What is migraine?

Half to three-quarters of adults aged 18–65 years in the world have had headaches in the last year and, among those individuals, 30% or more have reported migraine. Headache on 15 or more days every month affects 1.7–4% of the world’s adult population.

It has a variety of symptoms, most notably severe headache pain. But a migraine episode is so much more than just a bad headache. The symptoms vary from person to person but can include:

Migraine can be episodic or chronic. If you experience migraine pain on 14 days a month or less, doctors classify the condition as episodic.
If you experience the pain on 15 days a month or more and have other migraine symptoms on most of these days, doctors consider it chronic migraine.


Migraine is a bit of a mystery. While the exact cause is unclear, researchers have identified a few contributing factors, including:

Researchers continue to look into the potential causes of migraine.


Experts believe that certain factors can trigger a migraine episode. The best way to prevent migraine episodes is to avoid their triggers. These can vary from person to person, and most people with migraine have several triggers.

Often, foods and drinks are involved, including:

Other common triggers include:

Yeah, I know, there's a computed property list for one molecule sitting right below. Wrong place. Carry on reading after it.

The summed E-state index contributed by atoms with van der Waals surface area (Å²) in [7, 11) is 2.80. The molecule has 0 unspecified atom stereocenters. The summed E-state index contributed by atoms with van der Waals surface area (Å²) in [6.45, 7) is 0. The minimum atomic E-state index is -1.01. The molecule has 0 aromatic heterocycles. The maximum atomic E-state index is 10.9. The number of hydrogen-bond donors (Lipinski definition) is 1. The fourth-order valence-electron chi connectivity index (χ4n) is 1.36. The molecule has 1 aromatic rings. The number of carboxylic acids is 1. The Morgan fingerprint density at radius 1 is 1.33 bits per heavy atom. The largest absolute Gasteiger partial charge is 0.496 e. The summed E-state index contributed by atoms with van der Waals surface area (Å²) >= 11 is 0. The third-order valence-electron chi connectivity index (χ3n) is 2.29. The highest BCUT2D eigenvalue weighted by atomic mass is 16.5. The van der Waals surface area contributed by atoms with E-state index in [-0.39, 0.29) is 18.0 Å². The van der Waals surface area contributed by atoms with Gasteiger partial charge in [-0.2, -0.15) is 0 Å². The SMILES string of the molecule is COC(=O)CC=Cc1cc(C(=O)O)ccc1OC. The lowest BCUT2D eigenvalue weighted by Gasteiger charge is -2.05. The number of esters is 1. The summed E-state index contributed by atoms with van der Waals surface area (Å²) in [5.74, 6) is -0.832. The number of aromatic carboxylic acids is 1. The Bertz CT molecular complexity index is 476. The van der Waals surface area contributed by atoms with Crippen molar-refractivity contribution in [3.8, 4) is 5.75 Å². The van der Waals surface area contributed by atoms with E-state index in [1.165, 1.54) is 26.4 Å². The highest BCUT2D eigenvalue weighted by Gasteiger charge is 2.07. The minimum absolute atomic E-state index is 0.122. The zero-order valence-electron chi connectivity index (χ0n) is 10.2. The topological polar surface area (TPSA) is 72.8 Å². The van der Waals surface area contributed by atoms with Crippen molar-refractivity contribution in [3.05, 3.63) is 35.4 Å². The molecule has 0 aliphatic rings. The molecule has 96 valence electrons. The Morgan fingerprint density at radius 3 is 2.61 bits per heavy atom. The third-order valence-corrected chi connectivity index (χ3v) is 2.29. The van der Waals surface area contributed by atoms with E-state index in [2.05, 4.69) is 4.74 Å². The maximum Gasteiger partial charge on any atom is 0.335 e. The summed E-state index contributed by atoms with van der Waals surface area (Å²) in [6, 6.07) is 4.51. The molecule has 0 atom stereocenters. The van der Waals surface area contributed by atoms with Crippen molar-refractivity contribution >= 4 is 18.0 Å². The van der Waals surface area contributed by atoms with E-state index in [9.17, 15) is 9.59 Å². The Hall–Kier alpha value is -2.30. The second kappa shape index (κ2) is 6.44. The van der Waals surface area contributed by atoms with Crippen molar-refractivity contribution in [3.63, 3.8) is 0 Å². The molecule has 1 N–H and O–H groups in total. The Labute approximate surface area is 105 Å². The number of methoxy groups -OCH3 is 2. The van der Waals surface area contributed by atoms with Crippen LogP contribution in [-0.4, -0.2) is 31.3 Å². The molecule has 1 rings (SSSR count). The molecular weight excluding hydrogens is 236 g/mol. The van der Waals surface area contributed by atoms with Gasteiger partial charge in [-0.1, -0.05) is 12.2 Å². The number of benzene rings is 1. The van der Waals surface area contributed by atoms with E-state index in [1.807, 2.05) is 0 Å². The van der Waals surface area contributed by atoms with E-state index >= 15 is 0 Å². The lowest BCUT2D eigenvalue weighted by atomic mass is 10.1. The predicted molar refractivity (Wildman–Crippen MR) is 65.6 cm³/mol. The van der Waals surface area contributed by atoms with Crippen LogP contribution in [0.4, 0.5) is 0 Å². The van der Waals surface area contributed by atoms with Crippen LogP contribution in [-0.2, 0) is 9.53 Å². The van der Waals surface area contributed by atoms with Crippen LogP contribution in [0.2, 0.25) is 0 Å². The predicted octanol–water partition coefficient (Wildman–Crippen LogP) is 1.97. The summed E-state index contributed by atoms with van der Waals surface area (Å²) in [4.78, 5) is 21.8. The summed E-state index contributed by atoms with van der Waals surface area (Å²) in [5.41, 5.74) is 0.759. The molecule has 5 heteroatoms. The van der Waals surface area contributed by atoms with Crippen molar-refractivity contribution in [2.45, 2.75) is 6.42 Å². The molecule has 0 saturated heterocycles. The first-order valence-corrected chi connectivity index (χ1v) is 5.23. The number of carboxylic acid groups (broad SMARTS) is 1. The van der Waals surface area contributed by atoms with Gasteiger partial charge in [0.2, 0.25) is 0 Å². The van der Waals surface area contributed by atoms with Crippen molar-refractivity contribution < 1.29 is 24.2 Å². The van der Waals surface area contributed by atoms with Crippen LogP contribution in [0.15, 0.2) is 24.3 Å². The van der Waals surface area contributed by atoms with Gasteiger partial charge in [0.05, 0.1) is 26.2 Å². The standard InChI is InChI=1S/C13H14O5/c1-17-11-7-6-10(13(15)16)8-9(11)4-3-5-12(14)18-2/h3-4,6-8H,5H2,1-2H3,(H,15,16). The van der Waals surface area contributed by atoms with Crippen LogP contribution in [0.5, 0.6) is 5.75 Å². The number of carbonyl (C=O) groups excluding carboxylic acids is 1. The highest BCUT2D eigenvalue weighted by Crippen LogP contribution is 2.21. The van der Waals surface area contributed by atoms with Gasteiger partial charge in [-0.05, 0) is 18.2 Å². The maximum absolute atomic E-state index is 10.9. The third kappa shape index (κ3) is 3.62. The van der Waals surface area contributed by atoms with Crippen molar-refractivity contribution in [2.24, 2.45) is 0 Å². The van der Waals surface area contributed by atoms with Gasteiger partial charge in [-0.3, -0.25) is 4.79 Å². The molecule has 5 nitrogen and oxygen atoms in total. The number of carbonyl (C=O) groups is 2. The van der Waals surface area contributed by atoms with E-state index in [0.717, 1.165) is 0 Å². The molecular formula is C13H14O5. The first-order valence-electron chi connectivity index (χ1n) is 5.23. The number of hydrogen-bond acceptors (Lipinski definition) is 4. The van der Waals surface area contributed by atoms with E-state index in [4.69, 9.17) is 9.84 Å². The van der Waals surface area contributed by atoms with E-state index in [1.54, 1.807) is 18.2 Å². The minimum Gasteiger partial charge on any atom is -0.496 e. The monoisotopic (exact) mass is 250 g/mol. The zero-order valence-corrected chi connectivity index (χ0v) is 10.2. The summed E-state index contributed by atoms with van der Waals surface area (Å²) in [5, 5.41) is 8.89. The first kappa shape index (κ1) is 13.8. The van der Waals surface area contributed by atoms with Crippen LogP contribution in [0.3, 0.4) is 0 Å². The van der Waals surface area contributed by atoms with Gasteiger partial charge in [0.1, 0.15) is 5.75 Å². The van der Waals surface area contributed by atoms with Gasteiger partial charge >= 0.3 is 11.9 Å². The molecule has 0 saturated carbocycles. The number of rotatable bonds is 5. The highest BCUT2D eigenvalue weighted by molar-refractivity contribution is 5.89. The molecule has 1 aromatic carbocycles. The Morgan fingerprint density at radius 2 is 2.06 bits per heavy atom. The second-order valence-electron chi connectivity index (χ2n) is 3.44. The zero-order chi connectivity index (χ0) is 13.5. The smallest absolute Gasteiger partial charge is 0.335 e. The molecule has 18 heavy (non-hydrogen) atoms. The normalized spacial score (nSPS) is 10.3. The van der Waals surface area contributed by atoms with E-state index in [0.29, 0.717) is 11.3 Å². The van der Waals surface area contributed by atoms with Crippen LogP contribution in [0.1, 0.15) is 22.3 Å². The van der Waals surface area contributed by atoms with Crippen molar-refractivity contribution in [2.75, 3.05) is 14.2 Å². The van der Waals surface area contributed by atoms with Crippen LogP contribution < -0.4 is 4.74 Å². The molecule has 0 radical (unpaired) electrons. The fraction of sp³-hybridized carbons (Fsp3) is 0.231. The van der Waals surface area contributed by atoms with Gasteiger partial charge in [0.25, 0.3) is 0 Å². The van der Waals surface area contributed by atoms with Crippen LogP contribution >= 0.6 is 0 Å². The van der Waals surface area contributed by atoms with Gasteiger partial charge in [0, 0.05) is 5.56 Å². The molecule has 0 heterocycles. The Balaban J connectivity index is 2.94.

Risk factors

Not everyone exposed to triggers develops migraine. The following factors can help influence your risk of developing the condition:

Treatment options

There are two main types of treatment for migraine: Acute and preventive treatment.

A person takes acute treatment during a migraine episode to relieve the symptoms and stop them from getting worse. Options include over-the-counter pain relievers, prescription medications, and devices. Many of these devices provide stimulation that affects the brain’s electrical signalling.

Preventive treatment aims to reduce the frequency, severity, and duration of migraine episodes before they start. Options include medications and procedures, as well as lifestyle changes and behavioural therapy.

Preventive treatment only works for about 40 percent of the people who take it. When it does work, it helps reduce the frequency of migraine episodes by at least 50 percent.

When to see a doctor?

If you experience migraine symptoms, make an appointment with a doctor. After they confirm the diagnosis, you can work together to determine which triggers to avoid and which treatment options to try.

Written by Kimberly Holland

Source: Healthline Media

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